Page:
Why Friction is Necessary in UX Design – From Security to Accessibility

Learn the pros, cons, and utility around friction in UX. Tackled right, it can help big time in the user flow. Handled poorly, it can lead to users dropping off or cancelling usage altogether.

Friction in UX is a necessary component in designing the ideal user flow for accessing various aspects on a website. It is required to disrupt the unconscious movement across the site or mobile app and to drive attention to the key call-to-action protocols. It is also essential when introducing a 2-step authentication or necessary security actions prior to confirmation or completing the desired action.

The Good 

Friction in UX is required if users need to confirm their orders, perform irreversible actions, or enable two-factor authentication. It is also a critical strategy to implement when users are entering personal data or sharing sensitive details with web platforms. Friction ensures that users are not on auto-pilot mode when accessing your e-commerce store, landing page, marketing campaign site, or mobile application.

Friction is also necessary to eliminate accidental clicks that may take users outside the original platform or web experience. It enables users to stay engaged with the current blog, news article, or store page, especially when using mobile devices or older generation laptops.

While providing an undo function is difficult in terms of backend coding and front-end management, enabling positive friction in UX is a cost-effective alternative. UX friction techniques also focus on crafting the user journey in a more refined manner. Users can gain a feeling of complete control over their experience while engaging with a more interactive site or application.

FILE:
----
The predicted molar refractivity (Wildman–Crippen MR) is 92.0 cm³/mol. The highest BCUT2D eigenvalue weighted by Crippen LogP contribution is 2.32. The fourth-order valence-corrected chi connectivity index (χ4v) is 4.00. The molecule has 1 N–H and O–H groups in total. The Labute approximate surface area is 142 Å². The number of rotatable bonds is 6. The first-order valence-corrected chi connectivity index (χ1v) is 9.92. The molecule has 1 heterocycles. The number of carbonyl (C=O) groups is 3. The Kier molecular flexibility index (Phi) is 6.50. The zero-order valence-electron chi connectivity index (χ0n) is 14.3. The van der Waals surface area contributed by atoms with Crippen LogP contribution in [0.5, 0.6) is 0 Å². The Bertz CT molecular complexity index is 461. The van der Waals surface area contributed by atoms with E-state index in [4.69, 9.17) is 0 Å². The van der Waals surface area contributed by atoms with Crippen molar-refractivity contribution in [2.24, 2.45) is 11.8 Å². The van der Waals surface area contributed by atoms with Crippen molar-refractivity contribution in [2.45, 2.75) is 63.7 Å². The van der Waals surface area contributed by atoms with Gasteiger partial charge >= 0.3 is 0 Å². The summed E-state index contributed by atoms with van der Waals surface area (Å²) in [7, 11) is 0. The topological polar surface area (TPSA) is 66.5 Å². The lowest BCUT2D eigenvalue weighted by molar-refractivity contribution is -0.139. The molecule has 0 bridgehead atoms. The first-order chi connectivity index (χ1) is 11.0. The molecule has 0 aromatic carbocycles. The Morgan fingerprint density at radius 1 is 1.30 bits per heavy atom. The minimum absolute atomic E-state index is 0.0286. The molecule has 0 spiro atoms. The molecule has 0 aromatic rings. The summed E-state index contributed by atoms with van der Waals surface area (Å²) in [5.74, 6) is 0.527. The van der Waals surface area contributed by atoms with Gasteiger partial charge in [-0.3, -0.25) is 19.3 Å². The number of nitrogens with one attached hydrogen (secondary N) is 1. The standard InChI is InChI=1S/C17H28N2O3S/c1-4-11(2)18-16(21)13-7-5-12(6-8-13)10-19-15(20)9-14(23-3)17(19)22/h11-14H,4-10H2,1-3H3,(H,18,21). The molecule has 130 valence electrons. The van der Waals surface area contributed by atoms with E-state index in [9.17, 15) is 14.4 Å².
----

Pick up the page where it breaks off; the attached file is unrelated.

The Bad 

Friction in design can also be introduced unintentionally in terms of lag, image-heavy experiences, or multiple pop-ups or confirmation blocks. This can throw off the user experience significantly, driving greater attrition and cart abandonment. This is generally the case when brands first initiate an e-commerce store or launch an online marketing campaign and want users to perform too many actions in the beginning.

Another critical negative friction-based experience that users often interact with is lengthy form-fields. This is a deal-breaker for many users that prefer logging off rather than providing extensive unnecessary information to websites, without a save or preview option. Regions with unstable internet connection or users on 3G connectivity can often experience data-wipes when pages reload.

Having too many different colours on the website can also turn users off, as this is a strong negative UX design choice. When the submit button for a landing page is completely different from the brand storyline or design flow of the page, users may be hesitant to engage with it. Additionally, pages, applications, and sites with too much text or too many buttons on the homepage can instantly disengage users. Less is more when it comes to good UX practices.

Concluding Thought

The main goal of any successful UX strategy is to highlight specific actions across the web flow. From checkout processes to security protocols there are various areas where UX designers need to optimize the experience that users have, to reduce bounce rate and improve retention. Users also gain a sense of greater control over their experience when strategic friction has been introduced.

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